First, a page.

cancer

The Beth Israel Lung Nodule Center characterizes lung nodules according to specific and accepted medical guidelines.

A lung nodule is an abnormal spot or shadow on an imaging test—typically an X-ray or CT scan—that measures approximately 1.5 cm in diameter or less. Any lung spot that is larger than this is considered a lung mass, and is more likely to be malignant (cancerous) in nature.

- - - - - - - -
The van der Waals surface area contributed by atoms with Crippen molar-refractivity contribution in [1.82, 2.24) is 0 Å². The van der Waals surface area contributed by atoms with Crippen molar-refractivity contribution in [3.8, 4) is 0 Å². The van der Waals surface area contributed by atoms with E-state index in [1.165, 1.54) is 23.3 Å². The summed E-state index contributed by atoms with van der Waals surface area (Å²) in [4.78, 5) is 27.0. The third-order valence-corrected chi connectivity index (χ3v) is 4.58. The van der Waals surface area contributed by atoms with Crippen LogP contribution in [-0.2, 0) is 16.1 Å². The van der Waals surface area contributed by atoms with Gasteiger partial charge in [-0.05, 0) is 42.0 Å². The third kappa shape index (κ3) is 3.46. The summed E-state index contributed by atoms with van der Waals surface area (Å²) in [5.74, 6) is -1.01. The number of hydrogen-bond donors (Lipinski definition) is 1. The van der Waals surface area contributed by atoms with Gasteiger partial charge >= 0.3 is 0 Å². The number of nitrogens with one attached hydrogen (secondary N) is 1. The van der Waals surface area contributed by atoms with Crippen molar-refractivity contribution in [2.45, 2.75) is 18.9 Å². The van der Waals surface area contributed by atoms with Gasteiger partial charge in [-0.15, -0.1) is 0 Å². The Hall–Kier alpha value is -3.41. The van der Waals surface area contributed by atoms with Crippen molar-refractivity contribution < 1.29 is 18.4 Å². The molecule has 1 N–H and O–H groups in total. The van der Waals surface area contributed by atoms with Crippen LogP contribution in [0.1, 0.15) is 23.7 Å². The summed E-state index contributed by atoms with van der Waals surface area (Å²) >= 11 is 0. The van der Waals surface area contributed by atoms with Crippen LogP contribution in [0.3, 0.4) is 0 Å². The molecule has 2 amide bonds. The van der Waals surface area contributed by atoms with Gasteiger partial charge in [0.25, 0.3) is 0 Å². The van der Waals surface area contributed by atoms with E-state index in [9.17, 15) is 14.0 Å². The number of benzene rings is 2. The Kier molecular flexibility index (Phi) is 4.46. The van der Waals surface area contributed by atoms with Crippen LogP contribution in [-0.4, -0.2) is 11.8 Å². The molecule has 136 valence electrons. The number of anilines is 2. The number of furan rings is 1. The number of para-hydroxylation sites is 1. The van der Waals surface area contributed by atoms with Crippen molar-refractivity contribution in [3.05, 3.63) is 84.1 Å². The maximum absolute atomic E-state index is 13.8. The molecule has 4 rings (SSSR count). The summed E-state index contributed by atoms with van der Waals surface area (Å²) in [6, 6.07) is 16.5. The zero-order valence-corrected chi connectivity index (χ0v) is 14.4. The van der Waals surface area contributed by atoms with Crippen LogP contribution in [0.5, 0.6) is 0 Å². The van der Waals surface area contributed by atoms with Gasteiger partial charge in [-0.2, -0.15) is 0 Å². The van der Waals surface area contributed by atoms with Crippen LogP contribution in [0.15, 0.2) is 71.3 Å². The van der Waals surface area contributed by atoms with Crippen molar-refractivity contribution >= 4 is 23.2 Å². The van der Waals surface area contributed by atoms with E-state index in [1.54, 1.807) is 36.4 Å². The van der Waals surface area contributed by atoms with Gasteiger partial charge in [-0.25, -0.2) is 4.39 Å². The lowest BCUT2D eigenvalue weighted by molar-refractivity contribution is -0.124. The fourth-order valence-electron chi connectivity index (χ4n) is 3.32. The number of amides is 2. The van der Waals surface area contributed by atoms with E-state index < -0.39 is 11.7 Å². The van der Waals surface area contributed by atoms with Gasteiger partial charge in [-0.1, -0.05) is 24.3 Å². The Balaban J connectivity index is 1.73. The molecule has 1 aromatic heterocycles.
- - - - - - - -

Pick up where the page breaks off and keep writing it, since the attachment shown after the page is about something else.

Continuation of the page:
Lung nodules are quite common. About 150,000 lung nodules are spotted in X-rays or CT scans in people in the United States every year. The majority of these nodules—about 60 percent—are benign (non-cancerous).

If more than one lung nodule is seen, the chances of a malignant condition increase. However, even multiple lung nodules—on one side or on both the right and left sides—can be benign.

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Andrew J. Kaufman, MD Chief, Department of Thoracic Surgery 212.844.6688